What is a rapid antigen test?
Most of us have heard plenty about rapid antigen tests. In essence they are a type of diagnostic test that detects the presence of viral proteins (antigens) expressed by the Covid-19 virus in a sample from a person’s respiratory tract. Results are usually available after 15 minutes. They are relatively inexpensive and can be used at the point-of-care. So, if it’s that simple, and we are living in a pandemic, why are community pharmacists not offering this service to the general public?
On 3 November the World Health Organisation announced that as of 1 November, nearly 46 million cases and 1.2 million deaths have been reported globally. The further acceleration of the incidence of new cases was most notable in the European Region. That makes pretty scary reading.
Are these tests approved by the Government?
We have now seen three rapid antigen tests that have passed Public Health England’s assessment. The clear benefits of these tests are self-explanatory – fast and rapid screening. Testing results can be found here.
However, there is still limited data to guide the use of rapid antigen tests as screening tests on asymptomatic persons to detect or exclude Covid-19. The current large-scale trial in Liverpool will hopefully give everyone the reassurance they are looking for. They are using the rapid antigen testing and then any positive cases will also be swabbed using a PCR test, which will need to go to the lab. Fingers crossed the results will correlate.
What is the General Pharmaceutical Council (GPhC) stance on community pharmacy offering these tests?
Most community pharmacists will be fully aware that on 21 July this year, the GPhC wrote to pharmacy owners and superintendent pharmacists to highlight their position concerning both the sale and provision of rapid antibody tests from their pharmacies. Many pharmacists who had started this service, rapidly stopped, worried about the consequences should they continue. It is understood that the GPhC are now reviewing their position in regards to the offering of rapid antigen tests, so we will watch this space.
Are pharmacists prepared?
In a recent Twitter poll I conducted, all pharmacists who answered felt they would need some level of training before they felt comfortable to perform these tests. That is understandable. It is not within their normal scope to swab people’s noses or throats (unless they perhaps have already been trained to offer a Strep A test and treat service where throat swabbing is required). This training can be delivered either face-to-face or online, depending on their preference.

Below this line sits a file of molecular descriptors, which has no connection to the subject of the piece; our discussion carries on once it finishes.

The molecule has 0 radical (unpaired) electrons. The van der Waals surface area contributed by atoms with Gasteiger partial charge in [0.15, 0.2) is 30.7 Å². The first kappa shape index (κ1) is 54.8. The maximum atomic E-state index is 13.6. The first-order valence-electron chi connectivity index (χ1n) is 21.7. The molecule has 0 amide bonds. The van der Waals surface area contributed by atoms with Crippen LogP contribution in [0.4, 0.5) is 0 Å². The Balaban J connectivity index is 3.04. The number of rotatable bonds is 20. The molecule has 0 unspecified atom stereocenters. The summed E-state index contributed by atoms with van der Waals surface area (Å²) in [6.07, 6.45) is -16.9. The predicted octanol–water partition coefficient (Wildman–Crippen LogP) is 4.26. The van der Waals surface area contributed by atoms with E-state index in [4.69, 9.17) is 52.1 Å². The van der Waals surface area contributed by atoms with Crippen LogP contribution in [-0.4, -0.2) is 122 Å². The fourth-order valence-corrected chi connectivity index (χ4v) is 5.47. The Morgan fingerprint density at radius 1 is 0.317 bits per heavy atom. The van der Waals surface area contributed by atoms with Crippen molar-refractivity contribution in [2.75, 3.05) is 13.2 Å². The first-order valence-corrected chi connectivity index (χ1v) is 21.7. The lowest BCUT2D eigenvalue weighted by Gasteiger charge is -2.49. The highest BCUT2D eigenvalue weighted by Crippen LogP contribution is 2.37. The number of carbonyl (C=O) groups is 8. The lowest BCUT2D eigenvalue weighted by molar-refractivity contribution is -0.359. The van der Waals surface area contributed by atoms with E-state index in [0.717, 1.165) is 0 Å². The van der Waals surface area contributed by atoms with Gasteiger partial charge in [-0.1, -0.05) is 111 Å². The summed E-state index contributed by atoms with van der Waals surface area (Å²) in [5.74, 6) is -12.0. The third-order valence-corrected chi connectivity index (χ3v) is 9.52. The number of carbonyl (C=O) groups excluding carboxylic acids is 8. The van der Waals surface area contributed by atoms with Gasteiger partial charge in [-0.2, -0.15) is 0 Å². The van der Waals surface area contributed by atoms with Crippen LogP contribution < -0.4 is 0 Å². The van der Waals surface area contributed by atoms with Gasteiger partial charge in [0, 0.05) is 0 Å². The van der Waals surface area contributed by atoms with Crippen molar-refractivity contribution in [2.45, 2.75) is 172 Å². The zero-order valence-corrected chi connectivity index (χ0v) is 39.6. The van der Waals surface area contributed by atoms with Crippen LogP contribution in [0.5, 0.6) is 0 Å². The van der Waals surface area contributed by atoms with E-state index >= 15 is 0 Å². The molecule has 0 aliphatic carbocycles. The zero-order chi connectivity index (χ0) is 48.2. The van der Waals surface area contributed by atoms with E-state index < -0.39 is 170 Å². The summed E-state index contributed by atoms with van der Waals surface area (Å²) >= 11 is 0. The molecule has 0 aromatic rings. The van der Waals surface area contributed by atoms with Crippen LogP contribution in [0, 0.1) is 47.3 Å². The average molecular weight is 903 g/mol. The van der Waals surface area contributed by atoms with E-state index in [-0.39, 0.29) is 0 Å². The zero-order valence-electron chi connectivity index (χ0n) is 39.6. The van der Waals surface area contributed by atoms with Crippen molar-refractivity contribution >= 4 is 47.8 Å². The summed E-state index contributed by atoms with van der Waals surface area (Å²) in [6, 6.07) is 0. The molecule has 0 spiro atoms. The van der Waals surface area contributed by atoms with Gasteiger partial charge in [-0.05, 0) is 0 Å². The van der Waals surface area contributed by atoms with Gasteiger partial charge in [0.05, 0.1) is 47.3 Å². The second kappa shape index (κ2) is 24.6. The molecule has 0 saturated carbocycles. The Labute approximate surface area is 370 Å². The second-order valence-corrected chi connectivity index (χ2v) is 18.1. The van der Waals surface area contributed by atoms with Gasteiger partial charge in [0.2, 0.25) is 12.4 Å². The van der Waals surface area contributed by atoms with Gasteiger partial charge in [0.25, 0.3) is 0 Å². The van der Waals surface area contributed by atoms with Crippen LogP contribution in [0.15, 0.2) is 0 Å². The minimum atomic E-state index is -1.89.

Do pharmacists want to offer this service?
After another small Twitter poll, interestingly, only 52% of pharmacists who answered said they would offer this service, should the GPhC change their stance. I found this quite surprising and would have expected the percentage to be much higher. Is that because they don’t feel they have time? They are worried about more people coming into their pharmacy? They have been scared off? I plan to dig deeper into that.
From a personal opinion, as a nurse who works with thousands of community pharmacists, from large multiples to small independents, I think this is the perfect setting for this service. It is estimated that most people live within a 20-minute walk of a pharmacy – what better coverage can you get. Secondly, we know that clinical services are the way forward for community pharmacies to survive, therefore grabbing opportunities like this to demonstrate what you can achieve as a sector is worth considering.
As with all clinical services, pharmacists need to be competent in the skill, have the resources to be able to deliver, processes in place and with this service they would need to feed results back into Public Health England, which will shortly be a requirement.
I am happy to offer both guidance and advice around all of the above, if anyone would like to get in touch. Good luck, and keep looking after your community.